BCR-ABL Transcript Type May Predict Outcomes in Patients with Chronic Phase CML Treated with Tyrosine Kinase Inhibitors

SUMMARY: Chronic Myeloid Leukemia (CML) constitutes a little over 10% of all new cases of leukemia. The American Cancer Society estimates that about 8,220 new CML cases will be diagnosed in the United States in 2016 and about 1,070 patients will die of the disease. The hallmark of CML, the Philadelphia Chromosome (Chromosome 22), is a result of a reciprocal translocation-t(9;22), between chromosomes 9 and 22, wherein the ABL gene from chromosome 9, fuses with the BCR gene on chromosome 22. As a result, the auto inhibitory function of the ABL gene is lost and the BCR-ABL fusion gene is activated resulting in cell proliferation and leukemic transformation of hematopoietic stem cells. Even though the reciprocal translocation resulting in the formation of Philadelphia chromosome involves a fairly constant breakpoint in the ABL gene on chromosome 9, the breakpoint in the BCR gene on chromosome 22 can vary, resulting in different BCR-ABL transcript types. There has been ongoing debate whether the type of transcript, has prognostic significance, for patients with newly diagnosed chronic phase CML. Over 95% of patients with CML have expression of e13a2 (b2a2), e14a2 (b3a2), or both transcripts, coding for p210 BCR-ABL tyrosine kinase, whereas a small minority of patients express rare variants such as e1a2 transcripts, which code for p190 BCR-ABL, which is associated with aggressive disease. Previously published studies have shown that expression of certain type of transcripts may predict response to therapy, as well as outcomes.

The purpose of this study was to evaluate the prognostic relevance of the commonly expressed BCR-ABL transcripts in patients with chronic phase CML and the influence of the transcript type, on molecular and cytogenetic responses, across chronic phase CML patients, treated with different Tyrosine Kinase Inhibitors (TKI). This analysis included 481 treatment naïve patients with chronic phase CML treated with different TKI modalities, expressing e13a2 (42%), e14a2 (41%), or coexpression of both e13a2 with e14a2 (18%) transcripts. These patients were treated with 4 different frontline TKIs which included, GLEEVEC® (Imatinib) 400 mg daily (N=69), GLEEVEC® 800 mg daily (N=199), SPRYCEL® (Dasatinib) 50 mg twice daily or 100 mg daily (N=105) and TASIGNA® (Nilotinib) 400 mg twice daily (N=108).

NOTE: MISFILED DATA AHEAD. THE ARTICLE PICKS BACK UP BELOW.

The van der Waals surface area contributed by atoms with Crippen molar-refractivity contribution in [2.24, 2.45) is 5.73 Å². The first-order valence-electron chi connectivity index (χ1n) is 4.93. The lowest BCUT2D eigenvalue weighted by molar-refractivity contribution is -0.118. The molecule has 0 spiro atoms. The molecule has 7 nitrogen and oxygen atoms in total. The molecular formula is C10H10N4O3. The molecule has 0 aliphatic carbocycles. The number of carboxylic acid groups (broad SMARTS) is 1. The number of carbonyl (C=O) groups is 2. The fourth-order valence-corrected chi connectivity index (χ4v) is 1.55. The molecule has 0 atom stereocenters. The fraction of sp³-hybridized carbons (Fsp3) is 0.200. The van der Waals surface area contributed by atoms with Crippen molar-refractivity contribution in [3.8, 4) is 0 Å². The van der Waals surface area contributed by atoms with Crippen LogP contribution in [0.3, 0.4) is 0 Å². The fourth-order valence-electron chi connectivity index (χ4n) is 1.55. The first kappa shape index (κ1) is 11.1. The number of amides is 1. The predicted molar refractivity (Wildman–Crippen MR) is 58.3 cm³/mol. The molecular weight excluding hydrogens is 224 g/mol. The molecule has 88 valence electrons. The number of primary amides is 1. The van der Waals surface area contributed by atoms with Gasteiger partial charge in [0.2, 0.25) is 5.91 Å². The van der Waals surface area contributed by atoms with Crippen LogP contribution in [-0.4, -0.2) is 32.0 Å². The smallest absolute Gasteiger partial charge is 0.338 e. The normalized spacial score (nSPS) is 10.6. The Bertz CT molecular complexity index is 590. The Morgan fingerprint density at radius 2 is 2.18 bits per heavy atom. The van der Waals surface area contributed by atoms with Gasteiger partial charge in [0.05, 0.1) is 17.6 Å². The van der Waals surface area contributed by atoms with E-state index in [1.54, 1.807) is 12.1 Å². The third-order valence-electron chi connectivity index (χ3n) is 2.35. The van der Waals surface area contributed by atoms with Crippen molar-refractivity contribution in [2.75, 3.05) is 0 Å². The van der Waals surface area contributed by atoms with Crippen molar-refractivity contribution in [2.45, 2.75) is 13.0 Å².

It was noted that patients with e13a2 transcripts who received GLEEVEC® 400 mg had an inferior Complete Cytogenetic Response (77%) compared with other TKI modalities (90-95%). Unlike these patients, patients with e14a2 transcripts or those expressing both e13a2 and e14a2 transcripts treated with GLEEVEC® 400 mg, had a Complete Cytogenetic Response rate of 93%, which was similar to treatment with other TKI modalities (93-96%). Even though the time to Complete Cytogenetic Response was 3 months and similar in all treatment groups, the trend for lower rates of Complete Cytogenetic Response and Major Cytogenetic Response for the e13a2 transcript cohort compared with the e14a2 cohort, persisted even at 60 months. Patients with e13a2 treated with GLEEVEC® 400 mg similarly had an inferior Major Molecular Response (MMR) at all time points than individuals with e14a2 and inferior MR4.5, compared with those treated with other TKI modalities. In patients with e14a2 transcripts, the MMR and MR4.5 rates were generally similar with all TKI modalities. In a multivariate analysis, patients with e14a2 alone or those with coexpressed e13a2, achieved an earlier and deeper response, compared to those with e13a2 transcripts, and predicted for longer event-free and transformation-free survival.

The authors concluded that the type of BCR-ABL transcript may determine outcomes in patients with chronic phase CML. Patients with e13a2 transcripts have lower platelet count and inferior outcomes with GLEEVEC® 400 mg, whereas patients with e14a2 have favorable outcomes regardless of TKI treatment modality. Further, expression of e14a2 or both e14a2 and e13a2 predicts optimal responses and longer Event Free Survival and Transformation Free Survival. Thus BCR-ABL transcript type may help in selecting the appropriate treatment and may predict outcomes in patients with chronic phase CML. Impact of BCR-ABL transcript type on outcome in patients with chronic-phase CML treated with tyrosine kinase inhibitors. Jain P, Kantarjian H, Patel KP, et al. Blood 2016;127:1269-1275